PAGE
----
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Military doctors were right: WhatsApp is not right for orders to deploy

22 April 2021 - 06:00 By alex patrick
SANDF medics arrived in the Eastern Cape on July 5 2020 to bolster the Covid-19 effort.
SANDF medics arrived in the Eastern Cape on July 5 2020 to bolster the Covid-19 effort.
Image: HeraldLIVE/Fredlin Adriaan

Twelve medical military members accused of  “disobeying local command” or “acting to the prejudice of military discipline” when they refused to deploy to the Eastern Cape on a Covid-19 mission have been exonerated.

They were part of a group of 75 doctors, nurses, specialists and other medical practitioners called up on July 3 2020 to deploy to the province  that Sunday as part of Operation Notlela.

They would be gone for eight weeks.

Operation Notlela was the SA National Defence Force reaction to the coronavirus pandemic which saw soldiers, medics, sappers (pioneer or combat engineers) and other military members patrolling streets, screening and testing patients and providing potable water and logistical support, according to DefenceWeb.

But 12 of the Gauteng medical personnel did not deploy and on Monday July 6 found themselves in front of a military judge.

Advocate Brian Plaatjies, a former military judge, represented 10 of the 12. The two other accused were represented by free military counsel.

Plaatjies said he was instructed to pursue damages against the military for legal expenses and for pain and suffering.

“For nine months they were the subject of banter. The whole thing cost them greatly and I don't come cheap ... The point here is that the military should not be using social media to communicate because it opens them up to to being hacked or exploited by outside influences.

It is unsettling to me and I said  that it was a crying shame that military would use WhatsApp as a platform to command
Advocate Brian Plaatjies

“National policies are very clear and the chief of the defence force and the chief of military intelligence have also warned officers against using WhatsApp for this reason.

“There was not even minimal evidence for them to be charged and that's why I took on the case.”

He detailed the case and why the officers were found not guilty.

The head of Gauteng anaesthetics was supposed to be the commander of the group deployed to the Eastern Cape. But he was not in his office when the call came from the military.

He received a list of 75 names on a WhatsApp group, including his and some of his staff.

“He could not make head or tail of what the list was until he got a call to inform him that they would need to report to Waterkloof on Sunday ... to deploy to a Covid-19 flare-up in the Eastern Cape.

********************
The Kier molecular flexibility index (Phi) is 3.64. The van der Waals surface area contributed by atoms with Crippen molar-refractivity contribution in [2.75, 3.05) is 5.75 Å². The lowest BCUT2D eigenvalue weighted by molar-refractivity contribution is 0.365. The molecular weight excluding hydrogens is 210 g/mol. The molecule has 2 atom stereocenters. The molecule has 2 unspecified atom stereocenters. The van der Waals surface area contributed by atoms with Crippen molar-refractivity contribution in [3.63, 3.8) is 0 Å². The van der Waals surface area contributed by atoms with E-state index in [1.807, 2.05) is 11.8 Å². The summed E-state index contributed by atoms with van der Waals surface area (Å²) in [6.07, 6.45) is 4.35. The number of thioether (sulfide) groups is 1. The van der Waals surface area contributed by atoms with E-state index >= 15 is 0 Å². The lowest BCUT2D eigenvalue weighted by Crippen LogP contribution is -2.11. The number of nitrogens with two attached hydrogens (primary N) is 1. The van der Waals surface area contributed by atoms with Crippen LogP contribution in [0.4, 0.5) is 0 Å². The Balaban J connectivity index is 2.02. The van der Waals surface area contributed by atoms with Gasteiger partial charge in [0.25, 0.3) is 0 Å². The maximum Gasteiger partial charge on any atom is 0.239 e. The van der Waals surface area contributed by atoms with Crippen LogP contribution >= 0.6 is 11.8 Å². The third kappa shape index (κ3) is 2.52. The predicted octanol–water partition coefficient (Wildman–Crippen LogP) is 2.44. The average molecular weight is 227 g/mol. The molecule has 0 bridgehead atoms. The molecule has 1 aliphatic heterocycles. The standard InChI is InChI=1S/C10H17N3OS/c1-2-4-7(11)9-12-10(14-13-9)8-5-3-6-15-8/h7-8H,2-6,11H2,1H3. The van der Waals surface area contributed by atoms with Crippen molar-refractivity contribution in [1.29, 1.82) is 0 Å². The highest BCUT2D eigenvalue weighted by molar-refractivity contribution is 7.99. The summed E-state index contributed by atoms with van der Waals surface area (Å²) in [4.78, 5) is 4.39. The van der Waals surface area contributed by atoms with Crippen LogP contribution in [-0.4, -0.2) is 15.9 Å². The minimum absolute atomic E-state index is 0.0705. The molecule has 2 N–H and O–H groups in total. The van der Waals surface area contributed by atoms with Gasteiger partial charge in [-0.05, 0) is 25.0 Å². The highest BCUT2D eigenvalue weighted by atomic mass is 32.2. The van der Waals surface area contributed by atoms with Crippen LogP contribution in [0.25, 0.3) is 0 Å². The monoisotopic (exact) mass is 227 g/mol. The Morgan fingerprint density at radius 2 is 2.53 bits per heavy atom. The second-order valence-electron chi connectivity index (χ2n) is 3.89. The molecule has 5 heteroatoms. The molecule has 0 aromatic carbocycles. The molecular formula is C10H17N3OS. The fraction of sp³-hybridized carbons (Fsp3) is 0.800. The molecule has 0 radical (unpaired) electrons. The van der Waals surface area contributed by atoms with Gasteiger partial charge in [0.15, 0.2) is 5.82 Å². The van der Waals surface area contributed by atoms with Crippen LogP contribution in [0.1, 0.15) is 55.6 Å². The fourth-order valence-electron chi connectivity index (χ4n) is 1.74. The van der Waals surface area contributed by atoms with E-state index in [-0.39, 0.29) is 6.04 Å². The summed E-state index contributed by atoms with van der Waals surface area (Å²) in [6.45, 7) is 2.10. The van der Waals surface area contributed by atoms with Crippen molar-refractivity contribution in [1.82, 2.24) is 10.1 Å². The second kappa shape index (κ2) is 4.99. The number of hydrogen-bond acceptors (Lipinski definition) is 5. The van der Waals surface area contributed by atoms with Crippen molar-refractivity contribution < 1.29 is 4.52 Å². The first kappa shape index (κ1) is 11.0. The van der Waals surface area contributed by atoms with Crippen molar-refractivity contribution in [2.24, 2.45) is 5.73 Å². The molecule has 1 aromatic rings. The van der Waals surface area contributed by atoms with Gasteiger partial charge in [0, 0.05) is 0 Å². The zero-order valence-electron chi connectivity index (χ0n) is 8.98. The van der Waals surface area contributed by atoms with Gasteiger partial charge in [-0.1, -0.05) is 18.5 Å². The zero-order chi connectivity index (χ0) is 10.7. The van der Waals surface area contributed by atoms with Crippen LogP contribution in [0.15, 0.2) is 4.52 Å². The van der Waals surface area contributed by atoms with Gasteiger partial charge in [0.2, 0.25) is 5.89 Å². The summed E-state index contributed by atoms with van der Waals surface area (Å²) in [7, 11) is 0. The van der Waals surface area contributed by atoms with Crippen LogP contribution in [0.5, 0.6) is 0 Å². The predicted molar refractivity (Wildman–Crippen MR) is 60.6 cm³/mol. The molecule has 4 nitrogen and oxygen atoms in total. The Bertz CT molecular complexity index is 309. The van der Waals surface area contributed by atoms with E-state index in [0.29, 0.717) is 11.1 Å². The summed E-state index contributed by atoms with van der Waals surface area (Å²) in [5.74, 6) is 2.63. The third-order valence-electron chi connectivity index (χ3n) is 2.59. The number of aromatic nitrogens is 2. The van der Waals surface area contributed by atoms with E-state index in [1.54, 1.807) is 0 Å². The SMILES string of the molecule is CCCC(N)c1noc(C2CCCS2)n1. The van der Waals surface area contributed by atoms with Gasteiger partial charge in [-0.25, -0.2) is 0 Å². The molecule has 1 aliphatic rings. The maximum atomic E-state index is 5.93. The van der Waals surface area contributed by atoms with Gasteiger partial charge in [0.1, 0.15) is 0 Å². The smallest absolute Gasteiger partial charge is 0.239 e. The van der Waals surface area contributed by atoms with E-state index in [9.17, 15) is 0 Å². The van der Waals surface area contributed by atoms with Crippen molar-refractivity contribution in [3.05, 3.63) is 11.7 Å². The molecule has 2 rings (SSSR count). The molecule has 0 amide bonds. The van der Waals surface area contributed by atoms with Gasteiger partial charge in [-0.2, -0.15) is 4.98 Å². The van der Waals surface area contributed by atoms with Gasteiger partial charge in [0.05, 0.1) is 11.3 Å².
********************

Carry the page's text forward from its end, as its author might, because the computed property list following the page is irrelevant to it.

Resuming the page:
“I argued it was an inappropriate time because it was during this time when Gauteng was the epicentre of the pandemic. The hospitals were already short-staffed.”

Plaatjies said the military had not followed proper procedure because there was no “warning order” to give doctors notice and there was no “pre-deployment briefing” on information they needed before being deployed. 

And the unit was not given “route form authority” — the authority to detach from their unit and formally clear out. He said this would cover members in case of death or injury en route. 

The advocate said many of the 12 had co-morbidities, including the commander who was 59 and a woman who was breastfeeding. Being in the medical field they knew they were at high risk.

When the military was informed of this the 12 were asked to furnish the SANDF with the reasons they could not deploy. On July 6 they were asked to meet at 1 Military Hospital.

“They were told it was a general meeting at 6am. But when they got there, to their dismay, one by one they were driven into the office like small children and then to a waiting prosecutor like a bunch of cattle.

“I said [in court] that the list of names were [chosen by] some general sitting in the dark smoking cigars just saying names — it was clear there were no proper plans made.”

Plaatjies said if found guilty the medical officers would probably have had to pay a big fine. Worse, it would count as a black mark against them and could hinder their careers.

The case ran from November 24 to 26 and was postponed to March 5 when the state closed the case.

“I said there was no evidence to charge the accused and on the face of it the state hadn't even furnished the court as to why they were being charged. There was no probable cause to charge.

“The court agreed and discharged the case.”

The 12 were cleared on Tuesday.